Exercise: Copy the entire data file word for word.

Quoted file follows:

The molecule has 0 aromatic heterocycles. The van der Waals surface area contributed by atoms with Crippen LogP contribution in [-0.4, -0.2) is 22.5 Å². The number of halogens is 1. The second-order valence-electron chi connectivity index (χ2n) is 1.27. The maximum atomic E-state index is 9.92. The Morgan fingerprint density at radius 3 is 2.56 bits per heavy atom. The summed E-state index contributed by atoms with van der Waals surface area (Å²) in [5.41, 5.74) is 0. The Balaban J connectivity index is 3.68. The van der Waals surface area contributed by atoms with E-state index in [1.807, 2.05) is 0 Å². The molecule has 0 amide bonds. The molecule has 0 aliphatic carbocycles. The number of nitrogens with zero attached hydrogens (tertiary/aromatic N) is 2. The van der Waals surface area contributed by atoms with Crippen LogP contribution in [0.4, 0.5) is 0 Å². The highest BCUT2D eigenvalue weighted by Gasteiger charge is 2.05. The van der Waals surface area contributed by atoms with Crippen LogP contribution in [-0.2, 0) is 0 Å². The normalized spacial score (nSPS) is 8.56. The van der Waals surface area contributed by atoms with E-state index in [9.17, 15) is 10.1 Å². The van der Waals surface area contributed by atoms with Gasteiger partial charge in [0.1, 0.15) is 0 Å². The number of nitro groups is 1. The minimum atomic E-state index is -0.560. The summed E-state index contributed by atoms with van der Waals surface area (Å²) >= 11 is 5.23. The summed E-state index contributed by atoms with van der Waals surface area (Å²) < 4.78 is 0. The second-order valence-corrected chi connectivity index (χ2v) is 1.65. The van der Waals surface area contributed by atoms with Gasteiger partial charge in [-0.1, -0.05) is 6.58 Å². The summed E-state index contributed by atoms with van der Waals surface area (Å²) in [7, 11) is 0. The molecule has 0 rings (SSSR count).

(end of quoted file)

The molecule has 0 aromatic heterocycles. The van der Waals surface area contributed by atoms with Crippen LogP contribution in [-0.4, -0.2) is 22.5 Å². The number of halogens is 1. The second-order valence-electron chi connectivity index (χ2n) is 1.27. The maximum atomic E-state index is 9.92. The Morgan fingerprint density at radius 3 is 2.56 bits per heavy atom. The summed E-state index contributed by atoms with van der Waals surface area (Å²) in [5.41, 5.74) is 0. The Balaban J connectivity index is 3.68. The van der Waals surface area contributed by atoms with E-state index in [1.807, 2.05) is 0 Å². The molecule has 0 amide bonds. The molecule has 0 aliphatic carbocycles. The number of nitrogens with zero attached hydrogens (tertiary/aromatic N) is 2. The van der Waals surface area contributed by atoms with Crippen LogP contribution in [0.4, 0.5) is 0 Å². The highest BCUT2D eigenvalue weighted by Gasteiger charge is 2.05. The van der Waals surface area contributed by atoms with Crippen LogP contribution in [-0.2, 0) is 0 Å². The normalized spacial score (nSPS) is 8.56. The van der Waals surface area contributed by atoms with E-state index in [9.17, 15) is 10.1 Å². The van der Waals surface area contributed by atoms with Gasteiger partial charge in [0.1, 0.15) is 0 Å². The number of nitro groups is 1. The minimum atomic E-state index is -0.560. The summed E-state index contributed by atoms with van der Waals surface area (Å²) >= 11 is 5.23. The summed E-state index contributed by atoms with van der Waals surface area (Å²) < 4.78 is 0. The second-order valence-corrected chi connectivity index (χ2v) is 1.65. The van der Waals surface area contributed by atoms with Gasteiger partial charge in [-0.1, -0.05) is 6.58 Å². The summed E-state index contributed by atoms with van der Waals surface area (Å²) in [7, 11) is 0. The molecule has 0 rings (SSSR count).